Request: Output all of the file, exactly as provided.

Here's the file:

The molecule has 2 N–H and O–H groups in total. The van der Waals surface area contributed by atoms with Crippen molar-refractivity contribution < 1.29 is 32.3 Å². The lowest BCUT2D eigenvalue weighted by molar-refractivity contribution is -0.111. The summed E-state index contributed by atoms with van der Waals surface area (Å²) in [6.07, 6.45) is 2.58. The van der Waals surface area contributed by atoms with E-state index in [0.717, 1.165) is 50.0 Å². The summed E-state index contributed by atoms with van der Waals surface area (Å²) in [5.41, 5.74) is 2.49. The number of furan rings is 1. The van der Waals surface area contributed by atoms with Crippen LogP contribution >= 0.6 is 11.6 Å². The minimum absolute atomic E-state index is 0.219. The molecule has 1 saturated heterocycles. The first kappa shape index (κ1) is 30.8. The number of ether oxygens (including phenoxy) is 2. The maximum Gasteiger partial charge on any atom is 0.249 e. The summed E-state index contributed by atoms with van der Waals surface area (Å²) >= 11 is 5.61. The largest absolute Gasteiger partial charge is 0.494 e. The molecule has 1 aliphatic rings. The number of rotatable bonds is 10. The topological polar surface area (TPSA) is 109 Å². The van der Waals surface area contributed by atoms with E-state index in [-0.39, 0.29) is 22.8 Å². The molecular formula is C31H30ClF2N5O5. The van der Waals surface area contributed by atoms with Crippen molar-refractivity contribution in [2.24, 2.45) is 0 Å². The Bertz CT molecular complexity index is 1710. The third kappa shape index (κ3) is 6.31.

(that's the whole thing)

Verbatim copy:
The molecule has 2 N–H and O–H groups in total. The van der Waals surface area contributed by atoms with Crippen molar-refractivity contribution < 1.29 is 32.3 Å². The lowest BCUT2D eigenvalue weighted by molar-refractivity contribution is -0.111. The summed E-state index contributed by atoms with van der Waals surface area (Å²) in [6.07, 6.45) is 2.58. The van der Waals surface area contributed by atoms with E-state index in [0.717, 1.165) is 50.0 Å². The summed E-state index contributed by atoms with van der Waals surface area (Å²) in [5.41, 5.74) is 2.49. The number of furan rings is 1. The van der Waals surface area contributed by atoms with Crippen LogP contribution >= 0.6 is 11.6 Å². The minimum absolute atomic E-state index is 0.219. The molecule has 1 saturated heterocycles. The first kappa shape index (κ1) is 30.8. The number of ether oxygens (including phenoxy) is 2. The maximum Gasteiger partial charge on any atom is 0.249 e. The summed E-state index contributed by atoms with van der Waals surface area (Å²) >= 11 is 5.61. The largest absolute Gasteiger partial charge is 0.494 e. The molecule has 1 aliphatic rings. The number of rotatable bonds is 10. The topological polar surface area (TPSA) is 109 Å². The van der Waals surface area contributed by atoms with E-state index in [-0.39, 0.29) is 22.8 Å². The molecular formula is C31H30ClF2N5O5. The van der Waals surface area contributed by atoms with Crippen molar-refractivity contribution in [2.24, 2.45) is 0 Å². The Bertz CT molecular complexity index is 1710. The third kappa shape index (κ3) is 6.31.